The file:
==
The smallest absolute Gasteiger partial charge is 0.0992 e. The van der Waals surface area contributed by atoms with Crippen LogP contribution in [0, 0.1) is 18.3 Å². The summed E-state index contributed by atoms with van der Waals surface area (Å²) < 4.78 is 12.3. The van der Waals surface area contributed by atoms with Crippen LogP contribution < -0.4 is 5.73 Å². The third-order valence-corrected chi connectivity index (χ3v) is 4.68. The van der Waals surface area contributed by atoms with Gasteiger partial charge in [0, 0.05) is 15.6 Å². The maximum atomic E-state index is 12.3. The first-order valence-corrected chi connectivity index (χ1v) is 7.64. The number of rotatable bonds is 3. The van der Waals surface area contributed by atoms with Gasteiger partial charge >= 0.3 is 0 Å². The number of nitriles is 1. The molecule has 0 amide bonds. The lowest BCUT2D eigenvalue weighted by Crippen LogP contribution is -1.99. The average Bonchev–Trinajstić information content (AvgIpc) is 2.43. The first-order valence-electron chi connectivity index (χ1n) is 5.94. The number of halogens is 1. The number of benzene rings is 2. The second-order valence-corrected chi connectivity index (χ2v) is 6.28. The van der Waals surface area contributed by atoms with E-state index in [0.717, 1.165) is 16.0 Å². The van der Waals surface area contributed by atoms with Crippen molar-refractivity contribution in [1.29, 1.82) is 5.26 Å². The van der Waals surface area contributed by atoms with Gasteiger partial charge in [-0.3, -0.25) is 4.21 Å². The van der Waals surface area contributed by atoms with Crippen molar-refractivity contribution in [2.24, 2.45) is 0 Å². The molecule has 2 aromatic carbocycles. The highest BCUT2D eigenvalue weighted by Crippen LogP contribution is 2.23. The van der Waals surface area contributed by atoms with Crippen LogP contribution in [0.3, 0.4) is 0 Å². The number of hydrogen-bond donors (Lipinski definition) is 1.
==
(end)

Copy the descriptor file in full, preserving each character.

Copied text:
The smallest absolute Gasteiger partial charge is 0.0992 e. The van der Waals surface area contributed by atoms with Crippen LogP contribution in [0, 0.1) is 18.3 Å². The summed E-state index contributed by atoms with van der Waals surface area (Å²) < 4.78 is 12.3. The van der Waals surface area contributed by atoms with Crippen LogP contribution < -0.4 is 5.73 Å². The third-order valence-corrected chi connectivity index (χ3v) is 4.68. The van der Waals surface area contributed by atoms with Gasteiger partial charge in [0, 0.05) is 15.6 Å². The maximum atomic E-state index is 12.3. The first-order valence-corrected chi connectivity index (χ1v) is 7.64. The number of rotatable bonds is 3. The van der Waals surface area contributed by atoms with Gasteiger partial charge >= 0.3 is 0 Å². The number of nitriles is 1. The molecule has 0 amide bonds. The lowest BCUT2D eigenvalue weighted by Crippen LogP contribution is -1.99. The average Bonchev–Trinajstić information content (AvgIpc) is 2.43. The first-order valence-electron chi connectivity index (χ1n) is 5.94. The number of halogens is 1. The number of benzene rings is 2. The second-order valence-corrected chi connectivity index (χ2v) is 6.28. The van der Waals surface area contributed by atoms with E-state index in [0.717, 1.165) is 16.0 Å². The van der Waals surface area contributed by atoms with Crippen molar-refractivity contribution in [1.29, 1.82) is 5.26 Å². The van der Waals surface area contributed by atoms with Gasteiger partial charge in [-0.3, -0.25) is 4.21 Å². The van der Waals surface area contributed by atoms with Crippen molar-refractivity contribution in [2.24, 2.45) is 0 Å². The molecule has 2 aromatic carbocycles. The highest BCUT2D eigenvalue weighted by Crippen LogP contribution is 2.23. The van der Waals surface area contributed by atoms with Crippen LogP contribution in [0.3, 0.4) is 0 Å². The number of hydrogen-bond donors (Lipinski definition) is 1.